Natural Health & Wellness Center "Beyond Holistic"

Natural Health & Wellness Center "Beyond Holistic"
NH&WC "Beyond Holistic" LLC

Natural Health - Wellness Center' Beyond Holistic' LLC

Natural Health - Wellness Center' Beyond Holistic' LLC

Thursday, April 22, 2010

Why Stress is Detrimental?

Antoaneta Sawyer, Ph.D.

We all know that stress is quite detrimental to the human body. One of the main scientific explanations behind this statement is that stress promotes lipid peroxidation in the liver. The human body is well-designed to handle temporary spikes of physical and emotional stress, but how much and how long and in what way stress affects human health varies from person to person. .
Chronic emotional stress can dramatically increase risk of heart attack, stroke, and even cancer, as when people are stressed, their cardiovascular, nervous, hormonal and endocrine systems work in partnership to cope, provoking quick narrowing of vessels, increasing the rate of blood coagulation, causing irregular heartbeats, and building up arterial plaque. Under stress, adrenal hormones induce the release of fat and sugar into the blood to be used for immediate energy supply (Bjorntorp, 2001; Bjorntorp & Rosmond, 2000).
Stress disrupts normal hormonal levels, influencing immune system strength and eating habits (Innes, Vincent & Taylor, 2007). People who are not able to handle stress well show high blood sugar and decreased release of insulin from the pancreas (Viner, Mc Grath & Trudinger, 1996).
Extreme emotional stress (grief, anger, worry, fear) can cause the “broken heart syndrome “(BHS), also known as cardiomyopathy (Innes et al., 2007).
Stress and disease connection is topic that is researched quite extensively in the scientific literature (Dunbar et al., 2008). Dyslipidemia and mainly lipid peroxidation play an important role in metabolic syndrome development. Oxidative stress has been implicated in the accelerated atherosclerosis and microvascular complications of diabetes mellitus (Cameron & Cotter, 1993; Lyons, 1993), and can result in widespread DNA cellular damage (Halliwell, 1994). Central to atherosclerosis main pathogenesis combined with an earlier endothelial dysfunction is believed to be an oxidative damage of the LDL cholesterol (Lyons, 1993). Clots may easily block an artery already narrowed by plaque, resulting in a heart attack, stroke, aneurysm, or aortic dissection.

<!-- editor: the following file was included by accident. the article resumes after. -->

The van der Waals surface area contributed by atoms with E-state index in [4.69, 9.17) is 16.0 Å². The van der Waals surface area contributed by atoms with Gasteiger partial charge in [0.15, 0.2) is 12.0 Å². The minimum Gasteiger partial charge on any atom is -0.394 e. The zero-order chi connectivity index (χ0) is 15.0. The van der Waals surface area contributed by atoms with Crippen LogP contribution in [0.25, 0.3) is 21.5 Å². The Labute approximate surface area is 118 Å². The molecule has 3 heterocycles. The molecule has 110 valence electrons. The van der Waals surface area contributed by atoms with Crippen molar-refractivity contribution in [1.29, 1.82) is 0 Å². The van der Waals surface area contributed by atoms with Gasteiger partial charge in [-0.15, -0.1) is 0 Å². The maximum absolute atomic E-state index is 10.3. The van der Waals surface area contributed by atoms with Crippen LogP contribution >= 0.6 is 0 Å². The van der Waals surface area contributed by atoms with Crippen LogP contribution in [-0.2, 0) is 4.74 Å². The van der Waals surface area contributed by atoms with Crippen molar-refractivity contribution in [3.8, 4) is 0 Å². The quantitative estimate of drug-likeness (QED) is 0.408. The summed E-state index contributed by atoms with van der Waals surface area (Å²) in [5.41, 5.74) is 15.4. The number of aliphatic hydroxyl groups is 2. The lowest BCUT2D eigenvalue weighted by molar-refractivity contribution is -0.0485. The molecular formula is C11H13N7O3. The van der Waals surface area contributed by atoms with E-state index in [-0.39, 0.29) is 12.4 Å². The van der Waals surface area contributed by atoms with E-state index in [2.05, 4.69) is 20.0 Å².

In a recent study, scientists restrained mice, what induced serious level of stress in these animals. After 28 hours of being restraint, blood levels of the key liver enzyme ALT increase. At the same time the level of stress reduced their blood's ability to neutralize toxic free radicals. It is already well known that bilberries and blueberries can prevent macular degeneration. In this mice study was found that these little juicy fruits can assure help not only for macular prevention but also in chronic stress. When the researchers fed the mice bilberry extract, the oxidative stress improved and they showed smaller rises in the liver alanine aminotransferase (ALT) than the mice that didn't eat the bilberry. Moreover, the key chemical marker-- malondialdehyde, was significantly lower in the bilberry supplemented groups.
Because stress can be a contributing factor for multiple degenerative diseases, meditation and relaxation techniques may also be very helpful. These can be practiced in conjunction with, or independent of, daily exercise or a yoga session. Yoga Journal offers several descriptions of specific meditation exercises. Some exercises involve deep breathing; others simply involve sitting quietly and either focusing on a specific thought, or letting go of all thoughts. Meditation is an excellent way to relieve stress and anxiety, but should be practiced on a regular basis in order to achieve lasting benefits.
People who practice meditation and yoga are able to control and manage stress better than those who do not practice. It is noted that people who change their total lifestyle strategy and who use stress management relaxing techniques are able to control metabolic syndrome much better than those who only change their diets. Stress management techniques can improve long-term glycemic control in Type 2 diabetes (Surwit et al., 2002).
If you would like to learn more on the above topic, to request an on line or by phone alternative consultation, or a newly written article that can suit your business purposes, please call: (715) 392-7591; (218) 213-6167; or (218) 213-7087
These statements have not been evaluated by the Food and Drug Administration. The material in this newsletter is provided for informational purposes only. Thus our intentions are not to diagnose, cure, mitigate, treat or prevent any disease. If you use the information in this newsletter without the approval of your health professional, the authors of this letter do not assume any responsibility. Copyright @ 2010, Natural Health-Wellness LLC. All rights reserved.

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